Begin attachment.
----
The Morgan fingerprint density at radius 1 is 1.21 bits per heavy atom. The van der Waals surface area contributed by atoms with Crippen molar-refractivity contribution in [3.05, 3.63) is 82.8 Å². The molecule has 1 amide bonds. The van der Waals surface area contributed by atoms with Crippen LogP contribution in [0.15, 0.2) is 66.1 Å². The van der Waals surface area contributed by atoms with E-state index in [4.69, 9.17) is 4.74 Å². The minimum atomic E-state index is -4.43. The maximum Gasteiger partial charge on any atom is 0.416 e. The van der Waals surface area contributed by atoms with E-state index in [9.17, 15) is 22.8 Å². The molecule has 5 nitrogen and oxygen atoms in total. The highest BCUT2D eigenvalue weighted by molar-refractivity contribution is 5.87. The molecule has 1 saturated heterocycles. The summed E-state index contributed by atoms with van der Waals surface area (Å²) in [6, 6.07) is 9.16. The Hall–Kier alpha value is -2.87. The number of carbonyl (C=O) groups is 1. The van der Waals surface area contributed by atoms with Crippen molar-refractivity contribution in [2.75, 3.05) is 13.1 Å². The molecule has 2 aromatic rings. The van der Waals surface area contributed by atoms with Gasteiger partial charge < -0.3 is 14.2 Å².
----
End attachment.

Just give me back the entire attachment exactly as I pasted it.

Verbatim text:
The Morgan fingerprint density at radius 1 is 1.21 bits per heavy atom. The van der Waals surface area contributed by atoms with Crippen molar-refractivity contribution in [3.05, 3.63) is 82.8 Å². The molecule has 1 amide bonds. The van der Waals surface area contributed by atoms with Crippen LogP contribution in [0.15, 0.2) is 66.1 Å². The van der Waals surface area contributed by atoms with E-state index in [4.69, 9.17) is 4.74 Å². The minimum atomic E-state index is -4.43. The maximum Gasteiger partial charge on any atom is 0.416 e. The van der Waals surface area contributed by atoms with E-state index in [9.17, 15) is 22.8 Å². The molecule has 5 nitrogen and oxygen atoms in total. The highest BCUT2D eigenvalue weighted by molar-refractivity contribution is 5.87. The molecule has 1 saturated heterocycles. The summed E-state index contributed by atoms with van der Waals surface area (Å²) in [6, 6.07) is 9.16. The Hall–Kier alpha value is -2.87. The number of carbonyl (C=O) groups is 1. The van der Waals surface area contributed by atoms with Crippen molar-refractivity contribution in [2.75, 3.05) is 13.1 Å². The molecule has 2 aromatic rings. The van der Waals surface area contributed by atoms with Gasteiger partial charge < -0.3 is 14.2 Å².